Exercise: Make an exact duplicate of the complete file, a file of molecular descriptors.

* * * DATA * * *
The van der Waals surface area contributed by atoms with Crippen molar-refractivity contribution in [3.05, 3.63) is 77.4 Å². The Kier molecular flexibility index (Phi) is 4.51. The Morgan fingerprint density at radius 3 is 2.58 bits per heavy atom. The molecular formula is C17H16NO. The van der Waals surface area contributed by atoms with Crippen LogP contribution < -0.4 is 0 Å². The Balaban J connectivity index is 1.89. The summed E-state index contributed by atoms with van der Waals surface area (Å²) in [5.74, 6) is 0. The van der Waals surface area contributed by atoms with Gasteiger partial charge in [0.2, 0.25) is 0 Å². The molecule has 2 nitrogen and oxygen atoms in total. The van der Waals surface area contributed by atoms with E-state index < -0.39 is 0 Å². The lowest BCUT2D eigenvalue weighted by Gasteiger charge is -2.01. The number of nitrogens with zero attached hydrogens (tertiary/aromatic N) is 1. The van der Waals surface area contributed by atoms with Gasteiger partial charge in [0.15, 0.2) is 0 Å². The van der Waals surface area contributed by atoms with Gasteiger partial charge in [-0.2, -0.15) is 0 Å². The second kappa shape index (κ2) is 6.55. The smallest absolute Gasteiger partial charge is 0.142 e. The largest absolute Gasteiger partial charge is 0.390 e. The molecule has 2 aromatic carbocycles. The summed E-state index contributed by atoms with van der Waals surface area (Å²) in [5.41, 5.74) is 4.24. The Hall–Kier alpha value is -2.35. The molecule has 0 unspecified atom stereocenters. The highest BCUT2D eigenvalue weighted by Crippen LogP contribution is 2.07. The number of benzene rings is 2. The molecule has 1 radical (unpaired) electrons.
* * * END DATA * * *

The van der Waals surface area contributed by atoms with Crippen molar-refractivity contribution in [3.05, 3.63) is 77.4 Å². The Kier molecular flexibility index (Phi) is 4.51. The Morgan fingerprint density at radius 3 is 2.58 bits per heavy atom. The molecular formula is C17H16NO. The van der Waals surface area contributed by atoms with Crippen LogP contribution < -0.4 is 0 Å². The Balaban J connectivity index is 1.89. The summed E-state index contributed by atoms with van der Waals surface area (Å²) in [5.74, 6) is 0. The van der Waals surface area contributed by atoms with Gasteiger partial charge in [0.2, 0.25) is 0 Å². The molecule has 2 nitrogen and oxygen atoms in total. The van der Waals surface area contributed by atoms with E-state index < -0.39 is 0 Å². The lowest BCUT2D eigenvalue weighted by Gasteiger charge is -2.01. The number of nitrogens with zero attached hydrogens (tertiary/aromatic N) is 1. The van der Waals surface area contributed by atoms with Gasteiger partial charge in [0.15, 0.2) is 0 Å². The van der Waals surface area contributed by atoms with Gasteiger partial charge in [-0.2, -0.15) is 0 Å². The second kappa shape index (κ2) is 6.55. The smallest absolute Gasteiger partial charge is 0.142 e. The largest absolute Gasteiger partial charge is 0.390 e. The molecule has 2 aromatic carbocycles. The summed E-state index contributed by atoms with van der Waals surface area (Å²) in [5.41, 5.74) is 4.24. The Hall–Kier alpha value is -2.35. The molecule has 0 unspecified atom stereocenters. The highest BCUT2D eigenvalue weighted by Crippen LogP contribution is 2.07. The number of benzene rings is 2. The molecule has 1 radical (unpaired) electrons.